The route of administration in our pediatric trial was intramuscular, while the Boos group gives their drug intravenously. Our population analyses estimated a long half-life of absorption from the injection site of this drug. This could have lead to a depot effect that masked any late decline in enzyme activity. Nevertheless, we also found a first-order disappearance of PEG-asparaginase in 24 adult patients treated intravenously.1-3 It should be added that neither the native E coli asparaginase nor the PEG-asparaginase marketed by Medac are licensed in the United States. We would like to conduct a randomized study between the 2 PEG-asparaginase formulations if the Medac product becomes licensed for use in the United States.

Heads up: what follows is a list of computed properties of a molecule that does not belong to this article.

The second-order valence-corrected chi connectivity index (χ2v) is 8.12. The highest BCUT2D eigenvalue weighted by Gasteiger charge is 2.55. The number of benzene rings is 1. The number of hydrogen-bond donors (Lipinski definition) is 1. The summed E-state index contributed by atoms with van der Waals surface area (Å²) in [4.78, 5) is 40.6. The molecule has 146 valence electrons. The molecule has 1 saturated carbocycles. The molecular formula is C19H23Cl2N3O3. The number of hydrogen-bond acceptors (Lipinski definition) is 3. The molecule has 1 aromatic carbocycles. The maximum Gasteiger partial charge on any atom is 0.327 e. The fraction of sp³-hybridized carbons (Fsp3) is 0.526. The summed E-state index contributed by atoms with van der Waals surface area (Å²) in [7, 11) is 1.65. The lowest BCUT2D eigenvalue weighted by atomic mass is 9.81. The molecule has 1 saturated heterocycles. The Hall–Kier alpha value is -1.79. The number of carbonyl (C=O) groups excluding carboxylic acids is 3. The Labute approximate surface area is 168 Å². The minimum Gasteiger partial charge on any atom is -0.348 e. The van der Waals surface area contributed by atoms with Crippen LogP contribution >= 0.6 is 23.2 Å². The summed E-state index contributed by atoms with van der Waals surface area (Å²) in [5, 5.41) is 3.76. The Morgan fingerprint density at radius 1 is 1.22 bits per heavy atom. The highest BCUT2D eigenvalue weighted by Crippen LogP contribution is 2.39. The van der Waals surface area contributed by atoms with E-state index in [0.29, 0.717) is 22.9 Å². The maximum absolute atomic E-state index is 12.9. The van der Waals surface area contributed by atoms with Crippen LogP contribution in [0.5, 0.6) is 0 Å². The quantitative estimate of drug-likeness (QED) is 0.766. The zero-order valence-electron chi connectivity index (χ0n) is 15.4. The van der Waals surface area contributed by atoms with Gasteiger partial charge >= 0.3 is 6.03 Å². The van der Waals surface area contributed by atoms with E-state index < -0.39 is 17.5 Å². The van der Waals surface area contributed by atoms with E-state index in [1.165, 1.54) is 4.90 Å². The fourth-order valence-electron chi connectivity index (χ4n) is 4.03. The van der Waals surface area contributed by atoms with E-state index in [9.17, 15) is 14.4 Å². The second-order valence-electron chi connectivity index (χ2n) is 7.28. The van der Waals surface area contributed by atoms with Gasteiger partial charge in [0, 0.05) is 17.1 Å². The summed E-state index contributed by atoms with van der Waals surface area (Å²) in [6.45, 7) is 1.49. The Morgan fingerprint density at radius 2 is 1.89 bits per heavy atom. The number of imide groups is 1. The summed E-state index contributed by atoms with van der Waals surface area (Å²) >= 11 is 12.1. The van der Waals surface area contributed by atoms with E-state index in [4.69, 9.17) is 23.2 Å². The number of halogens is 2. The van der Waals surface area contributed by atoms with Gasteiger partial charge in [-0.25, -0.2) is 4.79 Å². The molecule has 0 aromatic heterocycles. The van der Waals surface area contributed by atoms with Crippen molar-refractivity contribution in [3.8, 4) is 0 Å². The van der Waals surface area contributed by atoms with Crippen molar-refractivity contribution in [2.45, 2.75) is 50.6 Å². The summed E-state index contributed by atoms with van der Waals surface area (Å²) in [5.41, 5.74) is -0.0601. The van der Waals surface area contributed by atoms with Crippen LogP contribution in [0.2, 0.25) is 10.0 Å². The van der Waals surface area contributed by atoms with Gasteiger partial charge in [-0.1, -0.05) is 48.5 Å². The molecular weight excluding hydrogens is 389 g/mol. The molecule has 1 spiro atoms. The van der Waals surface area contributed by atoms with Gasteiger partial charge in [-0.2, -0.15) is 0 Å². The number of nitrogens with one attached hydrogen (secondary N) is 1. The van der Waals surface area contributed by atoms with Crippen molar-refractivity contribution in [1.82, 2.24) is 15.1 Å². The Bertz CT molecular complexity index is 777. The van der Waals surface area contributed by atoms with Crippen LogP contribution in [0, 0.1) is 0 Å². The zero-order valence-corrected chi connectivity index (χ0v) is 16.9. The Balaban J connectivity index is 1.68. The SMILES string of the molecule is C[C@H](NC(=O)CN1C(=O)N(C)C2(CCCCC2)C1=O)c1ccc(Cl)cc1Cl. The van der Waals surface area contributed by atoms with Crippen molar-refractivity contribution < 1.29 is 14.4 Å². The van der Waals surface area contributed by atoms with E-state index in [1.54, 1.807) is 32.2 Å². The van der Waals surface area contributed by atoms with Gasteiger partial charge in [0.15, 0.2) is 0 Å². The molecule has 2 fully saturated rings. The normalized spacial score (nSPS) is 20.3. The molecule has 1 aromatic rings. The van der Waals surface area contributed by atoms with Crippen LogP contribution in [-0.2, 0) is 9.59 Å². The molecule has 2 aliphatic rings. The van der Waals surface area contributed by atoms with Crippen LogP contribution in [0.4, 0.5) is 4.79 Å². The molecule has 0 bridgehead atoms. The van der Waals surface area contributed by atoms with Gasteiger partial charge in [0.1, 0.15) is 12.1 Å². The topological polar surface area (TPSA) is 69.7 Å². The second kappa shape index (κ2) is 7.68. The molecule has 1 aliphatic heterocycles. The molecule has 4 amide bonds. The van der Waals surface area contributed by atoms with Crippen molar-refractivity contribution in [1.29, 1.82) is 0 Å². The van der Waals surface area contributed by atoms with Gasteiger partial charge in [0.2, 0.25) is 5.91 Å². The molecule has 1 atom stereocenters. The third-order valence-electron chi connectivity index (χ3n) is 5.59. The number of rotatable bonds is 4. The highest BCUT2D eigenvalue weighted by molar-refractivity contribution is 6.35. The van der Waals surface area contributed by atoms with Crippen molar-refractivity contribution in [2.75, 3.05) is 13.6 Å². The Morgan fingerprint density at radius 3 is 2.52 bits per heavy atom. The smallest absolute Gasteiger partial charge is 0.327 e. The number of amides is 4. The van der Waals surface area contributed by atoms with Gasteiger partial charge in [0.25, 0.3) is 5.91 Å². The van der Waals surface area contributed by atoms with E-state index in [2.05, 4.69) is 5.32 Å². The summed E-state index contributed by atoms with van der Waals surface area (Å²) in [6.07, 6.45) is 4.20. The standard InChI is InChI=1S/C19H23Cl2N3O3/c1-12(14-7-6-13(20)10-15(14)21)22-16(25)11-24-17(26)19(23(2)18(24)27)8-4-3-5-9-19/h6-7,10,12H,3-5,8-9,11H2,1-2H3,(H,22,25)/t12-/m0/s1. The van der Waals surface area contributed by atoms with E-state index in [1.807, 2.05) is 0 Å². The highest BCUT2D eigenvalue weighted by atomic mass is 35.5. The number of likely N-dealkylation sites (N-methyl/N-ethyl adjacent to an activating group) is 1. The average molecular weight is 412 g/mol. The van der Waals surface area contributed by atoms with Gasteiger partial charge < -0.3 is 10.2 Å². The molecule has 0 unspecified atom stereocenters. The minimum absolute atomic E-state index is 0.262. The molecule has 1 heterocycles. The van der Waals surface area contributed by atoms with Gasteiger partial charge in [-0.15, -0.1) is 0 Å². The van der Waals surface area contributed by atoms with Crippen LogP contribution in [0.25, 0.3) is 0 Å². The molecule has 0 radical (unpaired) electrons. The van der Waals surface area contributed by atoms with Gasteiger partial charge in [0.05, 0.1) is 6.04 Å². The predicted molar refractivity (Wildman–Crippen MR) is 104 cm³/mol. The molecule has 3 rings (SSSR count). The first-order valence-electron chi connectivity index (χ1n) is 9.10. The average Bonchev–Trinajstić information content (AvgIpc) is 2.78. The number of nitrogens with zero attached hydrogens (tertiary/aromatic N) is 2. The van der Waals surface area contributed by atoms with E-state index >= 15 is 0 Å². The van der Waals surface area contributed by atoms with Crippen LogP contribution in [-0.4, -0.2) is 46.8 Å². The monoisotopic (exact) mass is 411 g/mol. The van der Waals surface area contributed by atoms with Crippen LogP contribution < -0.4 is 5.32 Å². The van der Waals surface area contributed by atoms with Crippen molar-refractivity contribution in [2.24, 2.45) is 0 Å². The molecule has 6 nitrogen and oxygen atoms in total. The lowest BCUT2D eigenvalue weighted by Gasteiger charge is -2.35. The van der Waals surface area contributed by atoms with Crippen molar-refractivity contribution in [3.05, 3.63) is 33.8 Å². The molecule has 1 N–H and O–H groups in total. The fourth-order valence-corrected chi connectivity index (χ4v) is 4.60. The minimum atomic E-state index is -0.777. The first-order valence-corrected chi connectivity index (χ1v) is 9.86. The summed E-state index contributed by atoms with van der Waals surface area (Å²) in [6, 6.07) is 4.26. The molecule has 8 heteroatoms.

We have consistently found low residual asparagine concentrations in some patient samples with high levels of enzyme activity. We rapidly chilled the samples to prevent continued ex vivo deamination of asparagine, and we found that very few samples had visual signs of hemolysis. Asselin et al have reported that asparagine concentrations return toward normal much faster when care is taken to inhibit ex vivo enzyme activity.1-4 We sent a blinded set of our samples to Dr Asselin, and she confirmed the asparagine values we reported. Liver perfusion studies and modeling of asparaginase treatment suggest that there is a high rate of asparagine input into the circulation from diet and the tissues.1-5,1-6 An equilibrium between the rate of asparagine input and the asparaginase activity can result in a low (nonzero) steady-state asparagine concentration.